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Busting The Bihari Stereotype: We Are Not All About Paan, Khaini and Bhojpuri

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Few days ago, I came across a post on Facebook. It was supposed to be funny.  The intelligent person behind the post was trying to predict search history of Biharis. It listed the following:

  • Lollipop lagelu
  • 420 best UPSC exam cheats
  • Chaini Khaini

On the clichéd grounds of Freedom of Expression, it should not offend me. Since we are living in a liberal world, I am expected to ignore or unfollow things I don’t like. But I chose to register my objection and a gentleman very ‘politely’ labelled me as another Rubi Rai.

Believe me, I pity your narrow world view my friend, but that was not the point I wanted to bring.

Wherever I go, people say I am not ‘Bihari’ enough! I actually wondered if we were supposed to have horns on our heads or look like aliens perhaps. Till I realised that the problem is with the narrow perception, the urge to jump to conclusions and to judge an entire community by one known person.

To the ‘intellectuals’ from ‘other’ states, I say this: Bihar is not Lalu Prasad Yadav, Bihar is not Rubi Rai and Bihar is certainly not what Bollywood portrays. Get it straight. We do not judge Karnataka by Veerappan, we do not condemn Odisha as Kalahandi, we do not call all Delhi-ites as ‘uncivilised’.

Hence, let me unfold the mystery of Bihar for all of you who aspire to comment without ever having visited the state.

Bihar is inhabited by humans (yup, Homo Sapiens with two hands and two legs). Residents lead normal lives, we earn our bread through positive means and we do NOT have guns in our homes.

People are aware and conscious of what is happening in their surroundings. Most importantly, Bihar is not all about Bhojpuri; there’s also Magahi, Maithili, Bajjika, Angika, Hindi, Urdu, Awadhi and many unlisted languages and dialects.

Women go out of homes to go to colleges, to work, and to socialize. Everyone is not a rapist there unlike many states.

People are warm-hearted and they welcome strangers. They treat guests like humans and not robots.

Communities are a collective force and we know who lives next door. Children are not born with a career plan on stamp paper, they explore their interests and do what really interests them.

The state does lag behind when it comes to development indicators but that does not make us less capable. We do move to other states and secure good positions there too.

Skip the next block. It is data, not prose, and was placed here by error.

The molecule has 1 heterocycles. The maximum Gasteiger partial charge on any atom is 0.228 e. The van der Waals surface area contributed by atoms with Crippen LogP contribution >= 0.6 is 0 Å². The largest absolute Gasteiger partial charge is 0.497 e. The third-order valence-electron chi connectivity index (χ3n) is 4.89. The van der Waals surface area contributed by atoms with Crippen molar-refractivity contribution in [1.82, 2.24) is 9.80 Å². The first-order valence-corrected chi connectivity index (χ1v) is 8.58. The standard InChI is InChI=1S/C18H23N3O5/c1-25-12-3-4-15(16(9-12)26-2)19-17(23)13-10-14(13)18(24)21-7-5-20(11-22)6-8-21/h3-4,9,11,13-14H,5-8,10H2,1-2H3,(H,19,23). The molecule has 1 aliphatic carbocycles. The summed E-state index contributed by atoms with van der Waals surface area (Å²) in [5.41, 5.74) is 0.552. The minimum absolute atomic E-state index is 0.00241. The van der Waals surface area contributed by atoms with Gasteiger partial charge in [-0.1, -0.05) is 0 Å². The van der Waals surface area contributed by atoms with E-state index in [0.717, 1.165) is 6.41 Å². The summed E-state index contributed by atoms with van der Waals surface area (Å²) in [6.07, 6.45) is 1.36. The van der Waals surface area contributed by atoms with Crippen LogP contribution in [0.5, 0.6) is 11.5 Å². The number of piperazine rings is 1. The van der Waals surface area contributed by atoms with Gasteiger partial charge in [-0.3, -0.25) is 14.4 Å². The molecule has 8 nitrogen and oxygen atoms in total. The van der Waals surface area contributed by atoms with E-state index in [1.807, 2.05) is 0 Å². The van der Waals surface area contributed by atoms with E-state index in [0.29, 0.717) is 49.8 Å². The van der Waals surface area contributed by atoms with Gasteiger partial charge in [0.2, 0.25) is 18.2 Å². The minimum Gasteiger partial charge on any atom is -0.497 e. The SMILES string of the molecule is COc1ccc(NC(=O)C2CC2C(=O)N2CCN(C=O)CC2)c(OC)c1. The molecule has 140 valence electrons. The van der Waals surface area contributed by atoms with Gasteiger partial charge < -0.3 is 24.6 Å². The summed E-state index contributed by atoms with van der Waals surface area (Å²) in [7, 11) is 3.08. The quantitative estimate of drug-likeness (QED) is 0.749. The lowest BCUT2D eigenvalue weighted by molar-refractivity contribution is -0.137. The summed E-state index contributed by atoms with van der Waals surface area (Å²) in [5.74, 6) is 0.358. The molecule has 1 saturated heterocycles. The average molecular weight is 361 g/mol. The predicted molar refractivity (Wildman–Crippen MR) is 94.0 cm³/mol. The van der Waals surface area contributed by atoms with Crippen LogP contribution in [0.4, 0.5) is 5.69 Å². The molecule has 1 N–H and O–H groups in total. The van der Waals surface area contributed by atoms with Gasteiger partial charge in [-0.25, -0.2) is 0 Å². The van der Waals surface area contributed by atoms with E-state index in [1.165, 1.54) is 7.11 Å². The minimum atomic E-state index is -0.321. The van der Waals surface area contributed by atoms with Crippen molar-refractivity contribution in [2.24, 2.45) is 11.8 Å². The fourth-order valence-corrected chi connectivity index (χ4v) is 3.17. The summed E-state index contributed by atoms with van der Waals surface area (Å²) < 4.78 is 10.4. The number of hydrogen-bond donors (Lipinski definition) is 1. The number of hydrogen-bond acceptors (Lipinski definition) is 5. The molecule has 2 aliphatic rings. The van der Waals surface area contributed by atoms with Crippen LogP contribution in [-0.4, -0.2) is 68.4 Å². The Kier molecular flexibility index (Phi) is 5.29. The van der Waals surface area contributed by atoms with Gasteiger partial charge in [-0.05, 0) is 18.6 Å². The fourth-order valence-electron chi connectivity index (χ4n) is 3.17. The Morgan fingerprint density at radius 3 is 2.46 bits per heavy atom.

So, the next time you meet a Bihari, do not be like our ruling party who only knows one agenda. We are global citizens, so do some background research on Bihar.

We can’t keep laughing off your ignorance and shallow perspectives. Bhojpuri accent, paan, Khaini and vulgarity are not what define Bihari culture, and we are kind enough to not laugh at the filth created by others.

For each person from Bihar who you think is ‘funny’, find out about other Biharis who have changed and shaped the world for better.

Our sincerity, hard work and commitment make us what we are, and we are proud of that.

You must be to comment.
  1. Tejaswini Panigrahi

    Very logical to those who actually had already built their perception about Biharis and for all those who hails from some other developing states being famous for illogical things. I wish, your article and a little bit of research could help them to understand how to differentiate between among people based on their caliber and performance rather than the infamous things. Well written dear ????

    1. Archana Gupta

      Thanks for your response, Tejaswini. I am glad that most of us could related to this experience.

  2. Akash Dwivedi

    Archana, I understand how you must feel and I don’t believe in stereotyping people but let me tell you, those who are not fond of Biharis, are not all wrong.
    I have met numerous people from Bihar, I have had friends from there and I have lived among them. I am not telling you something from an outsider’s perspective. My city is flooding with Biharis. They don’t respect the laws of the land, they are mostly notorious, they are definitely fond of gutka. They are over-confident, they think everyone, except for Biharis are fools, they come here in large numbers but they make fun of the locals and always tend to boast how Bihar is better than this place.
    I don’t know what it is like in Bihar but we are certainly much happier when we don’t have Biharis around us. They talk bad, curse often and they are bad with women (if you are not aware of it).
    Each and every examination scam unearthed in my state had involvement of people from Bihar. They have false birth certificate and degrees. A guy in my class, who was 27 then (first year of college) had a birth certificate which made him younger to me. I used to wonder what shiv Sena and Raj Thackrey use to cry about, now I know.
    I would request Bihar govt to open more colleges and provide more jobs so that those highly intelligent ‘homo-sapiens’ remain where they are belong.
    I know Archana it may look like I’m rude or I’m impolite, but I’m just being honest.